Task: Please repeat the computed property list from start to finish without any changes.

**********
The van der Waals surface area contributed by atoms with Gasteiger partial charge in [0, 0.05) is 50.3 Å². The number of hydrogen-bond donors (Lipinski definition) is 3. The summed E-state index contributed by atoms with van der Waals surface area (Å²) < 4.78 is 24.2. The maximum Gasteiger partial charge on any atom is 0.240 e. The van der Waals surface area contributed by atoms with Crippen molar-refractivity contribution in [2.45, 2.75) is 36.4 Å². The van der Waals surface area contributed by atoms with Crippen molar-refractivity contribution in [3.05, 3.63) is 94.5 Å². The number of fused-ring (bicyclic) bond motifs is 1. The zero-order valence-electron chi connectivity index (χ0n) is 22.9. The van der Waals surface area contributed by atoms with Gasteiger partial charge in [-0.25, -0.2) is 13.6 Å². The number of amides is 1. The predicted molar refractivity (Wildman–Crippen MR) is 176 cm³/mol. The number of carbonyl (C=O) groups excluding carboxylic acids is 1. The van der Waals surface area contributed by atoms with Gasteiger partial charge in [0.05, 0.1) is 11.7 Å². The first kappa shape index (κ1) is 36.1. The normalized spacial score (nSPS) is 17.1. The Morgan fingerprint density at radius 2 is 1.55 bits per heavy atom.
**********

The van der Waals surface area contributed by atoms with Gasteiger partial charge in [0, 0.05) is 50.3 Å². The number of hydrogen-bond donors (Lipinski definition) is 3. The summed E-state index contributed by atoms with van der Waals surface area (Å²) < 4.78 is 24.2. The maximum Gasteiger partial charge on any atom is 0.240 e. The van der Waals surface area contributed by atoms with Crippen molar-refractivity contribution in [2.45, 2.75) is 36.4 Å². The van der Waals surface area contributed by atoms with Crippen molar-refractivity contribution in [3.05, 3.63) is 94.5 Å². The number of fused-ring (bicyclic) bond motifs is 1. The zero-order valence-electron chi connectivity index (χ0n) is 22.9. The van der Waals surface area contributed by atoms with Gasteiger partial charge in [-0.25, -0.2) is 13.6 Å². The number of amides is 1. The predicted molar refractivity (Wildman–Crippen MR) is 176 cm³/mol. The number of carbonyl (C=O) groups excluding carboxylic acids is 1. The van der Waals surface area contributed by atoms with Gasteiger partial charge in [0.05, 0.1) is 11.7 Å². The first kappa shape index (κ1) is 36.1. The normalized spacial score (nSPS) is 17.1. The Morgan fingerprint density at radius 2 is 1.55 bits per heavy atom.